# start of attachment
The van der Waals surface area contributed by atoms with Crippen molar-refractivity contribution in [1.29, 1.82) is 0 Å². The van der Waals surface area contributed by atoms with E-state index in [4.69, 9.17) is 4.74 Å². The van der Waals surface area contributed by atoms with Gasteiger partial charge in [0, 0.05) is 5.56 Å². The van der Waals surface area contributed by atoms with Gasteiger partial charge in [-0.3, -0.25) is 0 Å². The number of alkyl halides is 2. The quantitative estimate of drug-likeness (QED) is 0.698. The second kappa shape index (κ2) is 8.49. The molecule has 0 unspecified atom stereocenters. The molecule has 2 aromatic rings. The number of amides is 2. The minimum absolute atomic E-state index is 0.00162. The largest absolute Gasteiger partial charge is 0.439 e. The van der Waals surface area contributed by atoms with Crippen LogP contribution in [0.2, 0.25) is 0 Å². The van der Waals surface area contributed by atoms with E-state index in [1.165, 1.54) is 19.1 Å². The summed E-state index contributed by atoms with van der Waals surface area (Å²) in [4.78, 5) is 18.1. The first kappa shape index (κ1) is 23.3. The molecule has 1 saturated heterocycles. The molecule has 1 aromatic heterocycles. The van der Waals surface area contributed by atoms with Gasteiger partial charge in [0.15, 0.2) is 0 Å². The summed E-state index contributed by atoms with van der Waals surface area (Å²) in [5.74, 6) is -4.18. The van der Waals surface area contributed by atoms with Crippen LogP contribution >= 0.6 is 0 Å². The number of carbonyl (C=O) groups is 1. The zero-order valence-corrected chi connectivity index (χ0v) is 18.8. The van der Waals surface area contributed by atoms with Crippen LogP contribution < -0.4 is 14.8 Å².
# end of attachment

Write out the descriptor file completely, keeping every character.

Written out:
The van der Waals surface area contributed by atoms with Crippen molar-refractivity contribution in [1.29, 1.82) is 0 Å². The van der Waals surface area contributed by atoms with E-state index in [4.69, 9.17) is 4.74 Å². The van der Waals surface area contributed by atoms with Gasteiger partial charge in [0, 0.05) is 5.56 Å². The van der Waals surface area contributed by atoms with Gasteiger partial charge in [-0.3, -0.25) is 0 Å². The number of alkyl halides is 2. The quantitative estimate of drug-likeness (QED) is 0.698. The second kappa shape index (κ2) is 8.49. The molecule has 0 unspecified atom stereocenters. The molecule has 2 aromatic rings. The number of amides is 2. The minimum absolute atomic E-state index is 0.00162. The largest absolute Gasteiger partial charge is 0.439 e. The van der Waals surface area contributed by atoms with Crippen LogP contribution in [0.2, 0.25) is 0 Å². The van der Waals surface area contributed by atoms with E-state index in [1.165, 1.54) is 19.1 Å². The summed E-state index contributed by atoms with van der Waals surface area (Å²) in [4.78, 5) is 18.1. The first kappa shape index (κ1) is 23.3. The molecule has 1 saturated heterocycles. The molecule has 1 aromatic heterocycles. The van der Waals surface area contributed by atoms with Gasteiger partial charge in [0.15, 0.2) is 0 Å². The summed E-state index contributed by atoms with van der Waals surface area (Å²) in [5.74, 6) is -4.18. The van der Waals surface area contributed by atoms with Crippen LogP contribution >= 0.6 is 0 Å². The number of carbonyl (C=O) groups is 1. The zero-order valence-corrected chi connectivity index (χ0v) is 18.8. The van der Waals surface area contributed by atoms with Crippen LogP contribution < -0.4 is 14.8 Å².